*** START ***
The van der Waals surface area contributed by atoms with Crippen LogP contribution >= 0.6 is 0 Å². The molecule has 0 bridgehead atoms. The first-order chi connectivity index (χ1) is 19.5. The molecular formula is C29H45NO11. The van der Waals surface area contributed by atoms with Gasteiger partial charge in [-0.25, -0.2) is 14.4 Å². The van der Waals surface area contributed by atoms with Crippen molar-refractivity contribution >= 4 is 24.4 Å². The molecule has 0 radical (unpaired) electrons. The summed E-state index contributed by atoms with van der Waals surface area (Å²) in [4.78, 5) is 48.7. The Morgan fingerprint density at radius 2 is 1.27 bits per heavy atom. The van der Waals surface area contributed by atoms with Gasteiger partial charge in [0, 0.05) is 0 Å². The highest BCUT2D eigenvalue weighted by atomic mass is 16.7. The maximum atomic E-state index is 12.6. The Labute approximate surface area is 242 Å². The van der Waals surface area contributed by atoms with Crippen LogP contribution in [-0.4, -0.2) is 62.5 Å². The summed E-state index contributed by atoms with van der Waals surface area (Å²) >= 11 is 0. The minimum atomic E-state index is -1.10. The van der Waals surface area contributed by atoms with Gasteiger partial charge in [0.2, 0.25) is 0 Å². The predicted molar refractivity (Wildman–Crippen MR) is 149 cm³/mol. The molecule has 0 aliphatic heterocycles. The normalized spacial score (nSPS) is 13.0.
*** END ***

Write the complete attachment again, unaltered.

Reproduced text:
The van der Waals surface area contributed by atoms with Crippen LogP contribution >= 0.6 is 0 Å². The molecule has 0 bridgehead atoms. The first-order chi connectivity index (χ1) is 19.5. The molecular formula is C29H45NO11. The van der Waals surface area contributed by atoms with Gasteiger partial charge in [-0.25, -0.2) is 14.4 Å². The van der Waals surface area contributed by atoms with Crippen molar-refractivity contribution >= 4 is 24.4 Å². The molecule has 0 radical (unpaired) electrons. The summed E-state index contributed by atoms with van der Waals surface area (Å²) in [4.78, 5) is 48.7. The Morgan fingerprint density at radius 2 is 1.27 bits per heavy atom. The van der Waals surface area contributed by atoms with Gasteiger partial charge in [0, 0.05) is 0 Å². The highest BCUT2D eigenvalue weighted by atomic mass is 16.7. The maximum atomic E-state index is 12.6. The Labute approximate surface area is 242 Å². The van der Waals surface area contributed by atoms with Crippen LogP contribution in [-0.4, -0.2) is 62.5 Å². The summed E-state index contributed by atoms with van der Waals surface area (Å²) >= 11 is 0. The minimum atomic E-state index is -1.10. The van der Waals surface area contributed by atoms with Gasteiger partial charge in [0.2, 0.25) is 0 Å². The predicted molar refractivity (Wildman–Crippen MR) is 149 cm³/mol. The molecule has 0 aliphatic heterocycles. The normalized spacial score (nSPS) is 13.0.